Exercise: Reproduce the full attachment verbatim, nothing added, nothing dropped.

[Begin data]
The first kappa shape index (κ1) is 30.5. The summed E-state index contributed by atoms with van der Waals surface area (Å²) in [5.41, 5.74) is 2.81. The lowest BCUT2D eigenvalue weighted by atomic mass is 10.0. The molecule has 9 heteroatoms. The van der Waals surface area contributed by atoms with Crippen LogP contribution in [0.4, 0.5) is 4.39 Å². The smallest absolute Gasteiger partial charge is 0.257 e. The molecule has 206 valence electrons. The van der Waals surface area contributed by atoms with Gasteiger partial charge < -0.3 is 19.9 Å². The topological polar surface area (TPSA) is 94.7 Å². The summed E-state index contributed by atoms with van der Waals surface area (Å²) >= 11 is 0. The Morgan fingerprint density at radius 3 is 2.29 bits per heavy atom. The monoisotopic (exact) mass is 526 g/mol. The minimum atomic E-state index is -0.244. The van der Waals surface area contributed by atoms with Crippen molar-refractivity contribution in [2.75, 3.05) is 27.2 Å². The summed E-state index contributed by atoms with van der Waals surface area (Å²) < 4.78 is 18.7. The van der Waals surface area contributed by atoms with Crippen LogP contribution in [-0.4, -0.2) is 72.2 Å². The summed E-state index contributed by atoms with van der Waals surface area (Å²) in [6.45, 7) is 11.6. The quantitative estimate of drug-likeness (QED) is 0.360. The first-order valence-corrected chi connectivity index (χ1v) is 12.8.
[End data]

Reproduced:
The first kappa shape index (κ1) is 30.5. The summed E-state index contributed by atoms with van der Waals surface area (Å²) in [5.41, 5.74) is 2.81. The lowest BCUT2D eigenvalue weighted by atomic mass is 10.0. The molecule has 9 heteroatoms. The van der Waals surface area contributed by atoms with Crippen LogP contribution in [0.4, 0.5) is 4.39 Å². The smallest absolute Gasteiger partial charge is 0.257 e. The molecule has 206 valence electrons. The van der Waals surface area contributed by atoms with Gasteiger partial charge < -0.3 is 19.9 Å². The topological polar surface area (TPSA) is 94.7 Å². The summed E-state index contributed by atoms with van der Waals surface area (Å²) >= 11 is 0. The Morgan fingerprint density at radius 3 is 2.29 bits per heavy atom. The monoisotopic (exact) mass is 526 g/mol. The minimum atomic E-state index is -0.244. The van der Waals surface area contributed by atoms with Crippen molar-refractivity contribution in [2.75, 3.05) is 27.2 Å². The summed E-state index contributed by atoms with van der Waals surface area (Å²) < 4.78 is 18.7. The van der Waals surface area contributed by atoms with Crippen LogP contribution in [-0.4, -0.2) is 72.2 Å². The summed E-state index contributed by atoms with van der Waals surface area (Å²) in [6.45, 7) is 11.6. The quantitative estimate of drug-likeness (QED) is 0.360. The first-order valence-corrected chi connectivity index (χ1v) is 12.8.